Today campers began a new rotation of activities, and experienced a regular Monday at camp. While this may seem pretty unexciting, a typical day at camp is actually when that camp magic happens. Although adventure trips and special Rockbrook surprises are important and provide unique experiences for campers, there is something special and valuable about having a regular day of camp.

Tennis Playing camp girls

In activities, girls are able to connect with other campers and counselors of their age group, or line, who may not be in their cabin. They get to practice and learn new skills at the same time as building relationships. Campers don’t need to go on the zip line or a hike to be pushed out of their comfort zone. Swimming, curosty, or climbing at camp can challenge girls and allow them to grow, while being alongside their peers and counselors.

Free swims are also valuable because twice a day campers can choose their own adventure. For example, they might go to the lake to swim mermaid laps, join in with Rockbrook runners club to run on the trails, or simply sit on the hill and make friendship bracelets. The options are only limited by campers’ imaginations! It is important for girls to have this sense of independence and ability to make their own decisions as they are growing up. These free times throughout the regular camp day allow girls to have the social and physical space to be themselves as well as the space to let their imaginations run wild.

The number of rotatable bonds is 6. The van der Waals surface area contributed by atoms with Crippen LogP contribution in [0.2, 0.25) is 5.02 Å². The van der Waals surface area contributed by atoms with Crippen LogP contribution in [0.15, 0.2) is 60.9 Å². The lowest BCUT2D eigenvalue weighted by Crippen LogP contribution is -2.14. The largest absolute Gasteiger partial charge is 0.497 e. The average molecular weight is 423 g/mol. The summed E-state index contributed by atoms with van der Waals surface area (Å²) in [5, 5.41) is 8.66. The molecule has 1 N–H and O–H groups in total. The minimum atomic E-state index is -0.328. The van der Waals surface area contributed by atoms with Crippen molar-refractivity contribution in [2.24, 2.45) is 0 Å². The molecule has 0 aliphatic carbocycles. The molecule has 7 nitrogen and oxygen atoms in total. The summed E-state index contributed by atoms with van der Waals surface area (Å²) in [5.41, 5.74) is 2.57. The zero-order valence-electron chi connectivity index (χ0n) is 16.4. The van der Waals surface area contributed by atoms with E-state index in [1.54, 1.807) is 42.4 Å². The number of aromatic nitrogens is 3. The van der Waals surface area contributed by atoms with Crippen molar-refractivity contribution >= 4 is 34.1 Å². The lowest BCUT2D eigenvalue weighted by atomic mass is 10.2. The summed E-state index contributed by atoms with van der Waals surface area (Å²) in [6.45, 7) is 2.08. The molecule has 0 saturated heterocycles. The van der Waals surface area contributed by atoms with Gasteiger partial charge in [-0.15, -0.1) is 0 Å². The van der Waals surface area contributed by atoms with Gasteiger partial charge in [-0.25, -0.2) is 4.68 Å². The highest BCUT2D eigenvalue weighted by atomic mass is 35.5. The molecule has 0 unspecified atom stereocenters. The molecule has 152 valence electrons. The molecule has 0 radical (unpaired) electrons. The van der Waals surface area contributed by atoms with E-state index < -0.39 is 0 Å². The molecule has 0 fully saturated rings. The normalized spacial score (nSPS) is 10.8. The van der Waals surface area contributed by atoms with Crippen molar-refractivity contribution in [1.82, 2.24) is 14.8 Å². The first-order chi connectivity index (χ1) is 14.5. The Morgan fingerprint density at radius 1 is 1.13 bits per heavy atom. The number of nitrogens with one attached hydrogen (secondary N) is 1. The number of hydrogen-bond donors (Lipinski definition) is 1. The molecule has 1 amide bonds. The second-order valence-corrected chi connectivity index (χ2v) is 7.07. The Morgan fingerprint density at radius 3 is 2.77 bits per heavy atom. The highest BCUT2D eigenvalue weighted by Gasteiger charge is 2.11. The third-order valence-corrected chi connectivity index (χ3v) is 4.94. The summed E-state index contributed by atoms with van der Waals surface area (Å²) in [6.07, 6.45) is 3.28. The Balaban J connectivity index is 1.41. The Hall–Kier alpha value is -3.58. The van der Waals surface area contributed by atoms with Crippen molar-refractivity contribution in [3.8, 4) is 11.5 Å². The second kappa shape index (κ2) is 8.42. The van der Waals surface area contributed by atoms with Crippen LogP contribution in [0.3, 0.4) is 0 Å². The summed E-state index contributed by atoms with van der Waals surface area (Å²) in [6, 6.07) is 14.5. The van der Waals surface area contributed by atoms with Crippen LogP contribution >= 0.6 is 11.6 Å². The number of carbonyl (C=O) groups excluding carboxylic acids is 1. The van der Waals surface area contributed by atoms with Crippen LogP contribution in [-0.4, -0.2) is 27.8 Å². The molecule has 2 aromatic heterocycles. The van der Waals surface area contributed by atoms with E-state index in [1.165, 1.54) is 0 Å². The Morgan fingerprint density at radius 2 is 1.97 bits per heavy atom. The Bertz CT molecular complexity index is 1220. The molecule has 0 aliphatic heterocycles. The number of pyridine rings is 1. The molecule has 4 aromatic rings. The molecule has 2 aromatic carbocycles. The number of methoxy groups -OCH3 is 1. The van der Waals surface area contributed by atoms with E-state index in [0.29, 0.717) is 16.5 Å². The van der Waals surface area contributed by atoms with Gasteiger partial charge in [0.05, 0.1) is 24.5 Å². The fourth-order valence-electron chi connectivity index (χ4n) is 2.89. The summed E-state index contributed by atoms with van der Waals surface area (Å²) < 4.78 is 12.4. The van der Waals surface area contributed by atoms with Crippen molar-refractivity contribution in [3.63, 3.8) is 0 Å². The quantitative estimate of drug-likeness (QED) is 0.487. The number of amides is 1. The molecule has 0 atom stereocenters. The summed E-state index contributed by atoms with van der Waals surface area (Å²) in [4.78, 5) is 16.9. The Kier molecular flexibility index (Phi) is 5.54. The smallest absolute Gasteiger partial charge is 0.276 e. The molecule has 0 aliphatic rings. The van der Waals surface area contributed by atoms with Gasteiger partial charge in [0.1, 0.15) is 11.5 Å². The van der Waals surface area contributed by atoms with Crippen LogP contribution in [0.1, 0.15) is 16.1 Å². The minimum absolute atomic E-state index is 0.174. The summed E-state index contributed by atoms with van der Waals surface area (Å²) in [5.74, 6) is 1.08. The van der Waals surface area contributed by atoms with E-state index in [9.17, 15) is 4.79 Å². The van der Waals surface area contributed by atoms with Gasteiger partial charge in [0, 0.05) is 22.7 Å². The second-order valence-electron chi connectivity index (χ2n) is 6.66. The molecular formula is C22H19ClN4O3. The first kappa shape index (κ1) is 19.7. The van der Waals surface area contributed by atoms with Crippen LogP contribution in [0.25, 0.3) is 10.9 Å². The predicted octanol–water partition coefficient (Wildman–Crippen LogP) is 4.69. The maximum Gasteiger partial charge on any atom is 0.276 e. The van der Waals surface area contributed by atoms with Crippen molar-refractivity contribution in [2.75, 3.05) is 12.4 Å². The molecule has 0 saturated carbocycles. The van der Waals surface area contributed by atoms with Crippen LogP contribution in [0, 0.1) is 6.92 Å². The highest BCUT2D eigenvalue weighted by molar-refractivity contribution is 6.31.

Tunnel at summer camp

A regular day at camp also leads campers to some special places around Rockbrook’s property. One path leads past the tennis courts, the Carrier House, and lower pottery to a tunnel that goes underneath Greenville Highway, so girls can safely get to the barn. It’s a fun experience to walk down the wooded path, through the darkened tunnel, and pop out on the other side to a scene of green pastures, the horses, and the winding French Broad River. Up in the main part of camp, girls absolutely love to play in the two creeks at the foot of the hill. One creek is diverted from Rockbrook Falls and feeds into the lake, providing us with fresh mountain water to swim in. The other creek comes from Stick Biscuit falls, and winds its way underneath the Dining Hall, past Goodwill, behind Curosty, and down the mountain. There is almost no need to ever leave camp for trips, as we are fully immersed in the beauty of nature right here at Rockbrook!

Trips and special events are certainly beneficial to the overall camp experience, but it is important to remember how special a regular day at camp can be all on its own. The small moments, the in-betweens, the laughs and friends—these are what add up to create a camper’s Rockbrook experience. The magic of camp is already present in the people, places, and spaces at camp, so we hope the campers take every moment they have to experience that magic.

Sunny Days at the Lake

Our beautiful haven in the “Heart of the Wooded Mountain” has had a beautiful past couple of days. Blue skies and heat from the sun calls for a busy day at the lake. In addition to their regular activity time, there are two times a day when the girls have “free swim” periods available for them to take a dip: one before lunch and one before supper. They can also spend this hour in other ways. They may choose to play in the creek, visit the camp store, or finish up a craft in an activity area, for example.